The Webmail Threat

Carl Weinschenk

Carl Weinschenk spoke with Ed Macnair, CEO of e-mail security firm Marshal. A poll by the company in late October revealed that 48 percent of companies allow employees to use personal Webmail accounts.

 

Weinschenk: How big a corporate threat is Webmail?
Macnair: Most companies realize they have to secure corporate e-mail because of tremendous threats including viruses, confidential data leaving the organization, spam and so on. However, the big back door into most organizations is Webmail. It's kind of a hidden threat, really. Most organizations give employees access to the Web and think a URL filter is protecting their organization. The reality is that all a URL filter does is stop a person from going to certain Web sites. It doesn't protect organizations in any way, shape or form beyond that. Last year, the CSO of a large chemical company that makes household soap powder and other things like that came to us. One of its competitors had just launched a product like theirs within two months of their launch. This happened twice within a six-month time frame. He said, "This happening to me once is a coincidence, twice - absolutely no way at all. It takes a couple of years to develop these products." Besides monitoring e-mail traffic, we suggested monitoring Web access as well. They have a product bible - which has all the chemical makeup, how things are packaged and that sort of thing about a product all in one document. We put WebMarshal in place to monitor it and within a week we found out that two people were sending out confidential data to a competitor, one via Yahoo, one via Hotmail.

 

Weinschenk: It sounds like something that can be a big problem simply because the technologies of Webmail and corporate e-mail are so different, but the application - e-mail - is similar. Is that so?
Macnair: It's a big risk because corporate security people don't pay attention to it in general. Also, more employees are wise to the fact that companies are monitoring corporate e-mail. There are two ways of actually approaching this. The draconian way is to not let employees have access to Webmail. Some organizations choose to do that. It's quite hard to do because there are numerous free Webmail services available today. You have to play catch-up to find what is available and what people are using. The other way of thinking about this is my favored approach: Employees spend a heck of a lot of time at work every day and need to be able to communicate with friends and family and sometimes it's not acceptable to use corporate e-mail to do that. So we should really allow our employees to use Webmail. If we are going to do that, we are going to have to protect the organization and make sure they are not using confidential data and make sure they are protected against aggressive viruses and make sure the same standards that are in place to apply to the corporate e-mail system apply to employees' Webmail as well.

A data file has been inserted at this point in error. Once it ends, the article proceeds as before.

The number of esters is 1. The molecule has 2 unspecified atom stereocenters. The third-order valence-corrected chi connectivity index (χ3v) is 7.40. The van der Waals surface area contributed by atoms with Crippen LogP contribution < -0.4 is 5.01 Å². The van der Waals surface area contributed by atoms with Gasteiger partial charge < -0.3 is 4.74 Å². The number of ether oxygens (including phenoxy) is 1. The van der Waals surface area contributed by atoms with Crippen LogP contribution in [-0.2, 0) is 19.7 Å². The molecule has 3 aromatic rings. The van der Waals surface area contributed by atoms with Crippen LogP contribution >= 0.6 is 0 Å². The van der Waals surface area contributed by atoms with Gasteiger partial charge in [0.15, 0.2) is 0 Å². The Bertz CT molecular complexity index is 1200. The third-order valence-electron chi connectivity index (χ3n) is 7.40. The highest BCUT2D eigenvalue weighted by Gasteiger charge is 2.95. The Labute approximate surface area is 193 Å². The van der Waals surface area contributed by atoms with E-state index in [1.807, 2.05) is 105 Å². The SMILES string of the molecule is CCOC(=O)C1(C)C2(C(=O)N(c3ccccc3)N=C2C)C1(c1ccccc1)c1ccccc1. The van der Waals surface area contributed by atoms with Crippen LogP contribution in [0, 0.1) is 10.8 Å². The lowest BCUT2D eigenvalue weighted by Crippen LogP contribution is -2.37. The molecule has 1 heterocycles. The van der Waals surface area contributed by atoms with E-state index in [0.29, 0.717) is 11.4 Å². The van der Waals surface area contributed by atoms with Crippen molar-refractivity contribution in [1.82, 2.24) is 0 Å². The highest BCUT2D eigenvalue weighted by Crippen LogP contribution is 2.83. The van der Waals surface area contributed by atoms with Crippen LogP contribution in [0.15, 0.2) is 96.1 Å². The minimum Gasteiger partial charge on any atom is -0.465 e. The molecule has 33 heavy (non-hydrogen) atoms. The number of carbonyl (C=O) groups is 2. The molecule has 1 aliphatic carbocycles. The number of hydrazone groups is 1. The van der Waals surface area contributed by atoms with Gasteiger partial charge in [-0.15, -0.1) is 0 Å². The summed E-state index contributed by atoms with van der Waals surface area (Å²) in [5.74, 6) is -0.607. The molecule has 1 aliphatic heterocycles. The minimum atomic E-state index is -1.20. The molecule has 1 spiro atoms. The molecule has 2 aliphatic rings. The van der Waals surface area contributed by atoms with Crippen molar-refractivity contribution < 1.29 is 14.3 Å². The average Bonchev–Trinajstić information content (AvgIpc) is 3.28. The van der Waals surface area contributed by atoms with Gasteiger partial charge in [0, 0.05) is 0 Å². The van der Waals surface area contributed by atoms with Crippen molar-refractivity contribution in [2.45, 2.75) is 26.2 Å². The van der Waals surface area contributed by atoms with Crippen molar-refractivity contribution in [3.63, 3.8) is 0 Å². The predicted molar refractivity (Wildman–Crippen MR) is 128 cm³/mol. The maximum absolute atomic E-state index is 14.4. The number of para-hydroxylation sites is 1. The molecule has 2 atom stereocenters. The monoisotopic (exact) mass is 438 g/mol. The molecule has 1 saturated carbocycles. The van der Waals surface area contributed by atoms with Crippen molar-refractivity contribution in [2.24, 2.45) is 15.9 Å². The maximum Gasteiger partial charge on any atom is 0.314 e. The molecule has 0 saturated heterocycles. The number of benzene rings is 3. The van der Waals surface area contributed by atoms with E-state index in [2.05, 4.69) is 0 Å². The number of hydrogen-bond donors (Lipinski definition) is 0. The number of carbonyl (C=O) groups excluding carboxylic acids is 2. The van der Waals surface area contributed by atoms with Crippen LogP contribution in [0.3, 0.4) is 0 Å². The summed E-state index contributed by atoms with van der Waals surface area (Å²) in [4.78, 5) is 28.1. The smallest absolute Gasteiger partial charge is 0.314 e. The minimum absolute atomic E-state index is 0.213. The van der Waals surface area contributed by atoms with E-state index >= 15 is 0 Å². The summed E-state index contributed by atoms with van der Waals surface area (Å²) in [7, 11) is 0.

Weinschenk: Are the users ahead of IT in understanding the difference between Webmail and corporate e-mail?
Macnair: It is a whole new sub-frontier. Unfortunately, some employees do exploit it. A tremendous amount of porn is being distributed around organizations via e-mail today. They know not to do so by corporate e-mail so they do it by Webmail. There is a whole host of corporate e-mail security out there today. You read trade magazines and see the various names. However, in Webmail, it is a completely different proposition. This, along with corporate e-mail, is the area in which we play. There are many fewer companies providing Webmail security. You are dealing with different protocols; you are looking at HTTP traffic rather than SMTP traffic. When you are looking at corporate e-mail systems, you unpack the e-mail and run a whole load of tests against it. When you look at Web traffic, it is on port 80 or 443 so it's a completely different protocol. And there's no way to actually secure it. It's not an inherently secure protocol.



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